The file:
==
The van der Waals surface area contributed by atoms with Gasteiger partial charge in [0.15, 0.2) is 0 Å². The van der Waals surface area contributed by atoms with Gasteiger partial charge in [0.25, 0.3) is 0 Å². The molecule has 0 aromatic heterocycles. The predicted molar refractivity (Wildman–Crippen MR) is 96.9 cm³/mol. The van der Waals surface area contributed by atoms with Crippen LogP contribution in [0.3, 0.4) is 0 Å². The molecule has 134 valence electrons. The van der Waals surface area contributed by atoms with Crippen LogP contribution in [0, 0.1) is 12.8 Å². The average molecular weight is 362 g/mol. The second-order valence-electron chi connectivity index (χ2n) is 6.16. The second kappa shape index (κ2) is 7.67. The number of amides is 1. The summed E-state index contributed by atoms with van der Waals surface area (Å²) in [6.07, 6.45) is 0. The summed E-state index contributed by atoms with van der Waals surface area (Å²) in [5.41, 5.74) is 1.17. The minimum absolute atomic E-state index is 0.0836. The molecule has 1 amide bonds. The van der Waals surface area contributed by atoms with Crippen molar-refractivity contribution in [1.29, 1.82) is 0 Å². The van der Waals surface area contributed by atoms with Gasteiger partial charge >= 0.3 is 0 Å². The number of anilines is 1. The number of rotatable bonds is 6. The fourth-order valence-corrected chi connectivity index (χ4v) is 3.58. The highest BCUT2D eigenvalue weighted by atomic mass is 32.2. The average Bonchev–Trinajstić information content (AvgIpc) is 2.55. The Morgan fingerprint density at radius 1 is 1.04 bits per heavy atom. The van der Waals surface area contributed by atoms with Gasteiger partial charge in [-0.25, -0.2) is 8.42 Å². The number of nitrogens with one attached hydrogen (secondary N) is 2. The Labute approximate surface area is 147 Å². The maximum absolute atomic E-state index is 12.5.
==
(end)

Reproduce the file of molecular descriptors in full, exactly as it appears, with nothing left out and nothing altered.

The van der Waals surface area contributed by atoms with Gasteiger partial charge in [0.15, 0.2) is 0 Å². The van der Waals surface area contributed by atoms with Gasteiger partial charge in [0.25, 0.3) is 0 Å². The molecule has 0 aromatic heterocycles. The predicted molar refractivity (Wildman–Crippen MR) is 96.9 cm³/mol. The van der Waals surface area contributed by atoms with Crippen LogP contribution in [0.3, 0.4) is 0 Å². The molecule has 134 valence electrons. The van der Waals surface area contributed by atoms with Crippen LogP contribution in [0, 0.1) is 12.8 Å². The average molecular weight is 362 g/mol. The second-order valence-electron chi connectivity index (χ2n) is 6.16. The second kappa shape index (κ2) is 7.67. The number of amides is 1. The summed E-state index contributed by atoms with van der Waals surface area (Å²) in [6.07, 6.45) is 0. The summed E-state index contributed by atoms with van der Waals surface area (Å²) in [5.41, 5.74) is 1.17. The minimum absolute atomic E-state index is 0.0836. The molecule has 1 amide bonds. The van der Waals surface area contributed by atoms with Crippen molar-refractivity contribution in [1.29, 1.82) is 0 Å². The van der Waals surface area contributed by atoms with Gasteiger partial charge >= 0.3 is 0 Å². The number of anilines is 1. The number of rotatable bonds is 6. The fourth-order valence-corrected chi connectivity index (χ4v) is 3.58. The highest BCUT2D eigenvalue weighted by atomic mass is 32.2. The average Bonchev–Trinajstić information content (AvgIpc) is 2.55. The Morgan fingerprint density at radius 1 is 1.04 bits per heavy atom. The van der Waals surface area contributed by atoms with Gasteiger partial charge in [-0.25, -0.2) is 8.42 Å². The number of nitrogens with one attached hydrogen (secondary N) is 2. The Labute approximate surface area is 147 Å². The maximum absolute atomic E-state index is 12.5.